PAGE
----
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Penguins' Bylsma gives Bennett vote of confidence

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Chaz Palla | Tribune-Review
Penguins forward Beau Bennett plays against the Lightning in February 2013 at Consol Energy Center.

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By Josh Yohe
Tuesday, March 5, 2013, 11:46 p.m.
 

The Penguins believe left wing Beau Bennett will play a big role in their future.

Starting Thursday, they will give him a chance to thrive in the present.

The precocious Bennett hardly has looked out of place in the NHL through eight games, and the Penguins have decided to play him on the second line with Evgeni Malkin and James Neal against the Flyers.

“That's the line he's going to play with,” coach Dan Bylsma said. “All three periods.”

Bylsma acknowledged situational strategies occasionally could dictate that another center or left wing Matt Cooke skate on that line, but Bennett is going to receive an extended look.

Such a scenario seemed unlikely Monday when Bennett was assigned to Wilkes-Barre/Scranton. However, that move merely was procedural because a roster spot needed to be opened for Malkin's return.

When left wing Zach Boychuk was claimed off waivers by Nashville on Tuesday morning, Bennett was recalled, which was always the plan.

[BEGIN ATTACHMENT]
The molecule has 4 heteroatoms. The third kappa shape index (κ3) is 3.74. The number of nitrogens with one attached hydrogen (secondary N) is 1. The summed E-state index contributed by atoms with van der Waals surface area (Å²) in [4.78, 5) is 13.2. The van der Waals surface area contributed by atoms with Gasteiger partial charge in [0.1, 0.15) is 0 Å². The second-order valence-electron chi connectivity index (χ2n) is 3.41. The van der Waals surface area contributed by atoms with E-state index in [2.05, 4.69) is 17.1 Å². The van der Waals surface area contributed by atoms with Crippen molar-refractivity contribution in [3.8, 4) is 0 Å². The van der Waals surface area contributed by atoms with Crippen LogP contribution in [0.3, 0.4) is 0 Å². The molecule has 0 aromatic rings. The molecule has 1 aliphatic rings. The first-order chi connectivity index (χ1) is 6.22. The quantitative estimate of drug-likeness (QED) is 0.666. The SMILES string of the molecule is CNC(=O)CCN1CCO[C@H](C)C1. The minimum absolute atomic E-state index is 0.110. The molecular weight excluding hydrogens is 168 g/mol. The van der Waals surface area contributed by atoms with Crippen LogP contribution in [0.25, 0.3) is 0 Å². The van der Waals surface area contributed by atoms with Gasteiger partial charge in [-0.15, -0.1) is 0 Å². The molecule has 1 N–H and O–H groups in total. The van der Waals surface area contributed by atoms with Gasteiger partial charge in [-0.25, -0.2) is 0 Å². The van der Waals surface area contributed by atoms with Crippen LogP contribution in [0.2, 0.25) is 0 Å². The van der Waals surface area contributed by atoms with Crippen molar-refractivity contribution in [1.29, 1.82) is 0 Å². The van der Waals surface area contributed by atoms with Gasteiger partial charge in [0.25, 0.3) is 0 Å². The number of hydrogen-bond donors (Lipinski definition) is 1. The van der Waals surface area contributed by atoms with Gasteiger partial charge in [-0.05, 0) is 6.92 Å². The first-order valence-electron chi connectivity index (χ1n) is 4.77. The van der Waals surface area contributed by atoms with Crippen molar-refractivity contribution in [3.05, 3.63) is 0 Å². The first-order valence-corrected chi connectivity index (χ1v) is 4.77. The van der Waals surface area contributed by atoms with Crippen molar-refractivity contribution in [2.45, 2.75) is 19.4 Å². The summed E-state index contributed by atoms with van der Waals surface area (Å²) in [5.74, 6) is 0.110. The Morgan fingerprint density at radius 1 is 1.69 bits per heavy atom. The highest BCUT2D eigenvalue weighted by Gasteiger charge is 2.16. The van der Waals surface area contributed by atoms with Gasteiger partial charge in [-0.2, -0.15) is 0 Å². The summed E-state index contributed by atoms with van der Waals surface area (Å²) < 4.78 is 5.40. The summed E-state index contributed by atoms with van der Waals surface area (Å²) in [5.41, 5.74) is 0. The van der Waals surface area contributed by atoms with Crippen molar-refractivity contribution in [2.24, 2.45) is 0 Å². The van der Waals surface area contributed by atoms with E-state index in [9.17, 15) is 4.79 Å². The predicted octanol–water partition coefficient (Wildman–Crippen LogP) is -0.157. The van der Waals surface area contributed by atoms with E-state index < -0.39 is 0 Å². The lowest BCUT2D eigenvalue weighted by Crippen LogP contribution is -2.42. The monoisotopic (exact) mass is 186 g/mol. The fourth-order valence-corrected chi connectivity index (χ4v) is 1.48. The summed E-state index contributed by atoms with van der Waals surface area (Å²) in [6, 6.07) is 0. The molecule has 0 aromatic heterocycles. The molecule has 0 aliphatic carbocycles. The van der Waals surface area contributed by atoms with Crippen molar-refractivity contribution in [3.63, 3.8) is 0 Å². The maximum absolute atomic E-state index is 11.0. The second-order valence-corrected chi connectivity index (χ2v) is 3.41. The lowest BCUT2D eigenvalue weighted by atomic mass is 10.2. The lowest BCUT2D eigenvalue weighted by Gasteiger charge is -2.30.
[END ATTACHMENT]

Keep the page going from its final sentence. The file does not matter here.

“It was a pretty crazy 24 hours,” Bennett said. “I'm just happy to be here.”

Bennett, who has recorded three points in his past four games, does not shy away from the opportunity of playing a top-six role. A skilled player who the Penguins selected in the first round of the 2010 NHL Entry Draft, Bennett said he is becoming more comfortable each game and would revel in the opportunity of playing with two of the Penguins' stars.

“I've skated with those guys a couple of times before,” Bennett said. “The more we practice, the more chemistry we'll build. Those guys are so good with the puck, I just try to find open space and get out of their way.”

Some of his teammates roll their eyes at Bennett's modesty.

His skill level, they believe, makes Bennett worthy of sharing the ice with Malkin and Neal.

“I've been pleasantly surprised with him,” defenseman Matt Niskanen said. “I mean, you see him in street clothes and you say, ‘Who is this kid?' But then you see him play and you're so impressed. He just thinks the game so well. He's a really smart player and makes so many good plays with the puck. I think we've all been very impressed with him. For a rookie, he's been so good.”

The defensemen who face Bennett in practice said they believe he could be in line for a bigger role.

He primarily has skated on the third line with Brandon Sutter and Tyler Kennedy.

“The skill jumps out at you,” defenseman Mark Eaton said. “I saw that right away. The more comfortable he gets, the better he'll get.”

Bennett's skill never has been questioned, nor has his presence in the locker room.

The Penguins' roster is filled with a galaxy of stars, and though Bennett still is learning and respects his elders, he immediately blended with the veterans.

“What a great kid,” Eaton said.

Niskanen said Bennett “fit in immediately” in the locker room.

Now, he'll try to fit in on Malkin's line.

“It'll be fun,” Bennett said. “I don't put too much pressure on myself. I just want to make plays and get those guys the puck.”

Josh Yohe is a staff writer for Trib Total Media. Reach him at jyohe@tribweb.com or via Twitter @JoshYohe_Trib.

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